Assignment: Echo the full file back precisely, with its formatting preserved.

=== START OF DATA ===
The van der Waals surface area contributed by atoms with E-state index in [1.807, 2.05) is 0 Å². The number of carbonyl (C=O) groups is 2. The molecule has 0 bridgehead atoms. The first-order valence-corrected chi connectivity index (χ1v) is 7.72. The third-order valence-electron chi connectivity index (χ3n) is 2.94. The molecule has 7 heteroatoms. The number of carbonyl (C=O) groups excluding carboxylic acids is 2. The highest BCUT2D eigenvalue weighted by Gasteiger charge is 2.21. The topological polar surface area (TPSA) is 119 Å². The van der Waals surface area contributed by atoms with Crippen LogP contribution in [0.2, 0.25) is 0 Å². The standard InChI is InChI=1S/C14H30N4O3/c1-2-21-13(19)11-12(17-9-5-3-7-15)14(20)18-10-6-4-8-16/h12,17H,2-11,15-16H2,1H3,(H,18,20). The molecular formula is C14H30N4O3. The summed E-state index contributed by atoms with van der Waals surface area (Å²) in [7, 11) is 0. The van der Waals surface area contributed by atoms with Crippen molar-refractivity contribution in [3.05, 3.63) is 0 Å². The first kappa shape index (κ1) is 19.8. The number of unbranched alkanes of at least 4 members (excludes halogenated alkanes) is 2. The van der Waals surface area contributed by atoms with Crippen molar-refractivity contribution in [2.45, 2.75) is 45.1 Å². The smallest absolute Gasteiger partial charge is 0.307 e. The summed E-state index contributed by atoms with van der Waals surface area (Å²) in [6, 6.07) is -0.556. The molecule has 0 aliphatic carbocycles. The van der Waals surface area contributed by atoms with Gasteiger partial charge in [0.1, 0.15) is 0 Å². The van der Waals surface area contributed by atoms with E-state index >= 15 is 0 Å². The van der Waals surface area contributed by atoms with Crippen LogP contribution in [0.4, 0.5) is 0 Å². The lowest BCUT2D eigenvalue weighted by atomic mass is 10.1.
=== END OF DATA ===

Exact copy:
The van der Waals surface area contributed by atoms with E-state index in [1.807, 2.05) is 0 Å². The number of carbonyl (C=O) groups is 2. The molecule has 0 bridgehead atoms. The first-order valence-corrected chi connectivity index (χ1v) is 7.72. The third-order valence-electron chi connectivity index (χ3n) is 2.94. The molecule has 7 heteroatoms. The number of carbonyl (C=O) groups excluding carboxylic acids is 2. The highest BCUT2D eigenvalue weighted by Gasteiger charge is 2.21. The topological polar surface area (TPSA) is 119 Å². The van der Waals surface area contributed by atoms with Crippen LogP contribution in [0.2, 0.25) is 0 Å². The standard InChI is InChI=1S/C14H30N4O3/c1-2-21-13(19)11-12(17-9-5-3-7-15)14(20)18-10-6-4-8-16/h12,17H,2-11,15-16H2,1H3,(H,18,20). The molecular formula is C14H30N4O3. The summed E-state index contributed by atoms with van der Waals surface area (Å²) in [7, 11) is 0. The van der Waals surface area contributed by atoms with Crippen molar-refractivity contribution in [3.05, 3.63) is 0 Å². The first kappa shape index (κ1) is 19.8. The number of unbranched alkanes of at least 4 members (excludes halogenated alkanes) is 2. The van der Waals surface area contributed by atoms with Crippen molar-refractivity contribution in [2.45, 2.75) is 45.1 Å². The smallest absolute Gasteiger partial charge is 0.307 e. The summed E-state index contributed by atoms with van der Waals surface area (Å²) in [6, 6.07) is -0.556. The molecule has 0 aliphatic carbocycles. The van der Waals surface area contributed by atoms with Gasteiger partial charge in [0.1, 0.15) is 0 Å². The van der Waals surface area contributed by atoms with E-state index >= 15 is 0 Å². The van der Waals surface area contributed by atoms with Crippen LogP contribution in [0.4, 0.5) is 0 Å². The lowest BCUT2D eigenvalue weighted by atomic mass is 10.1.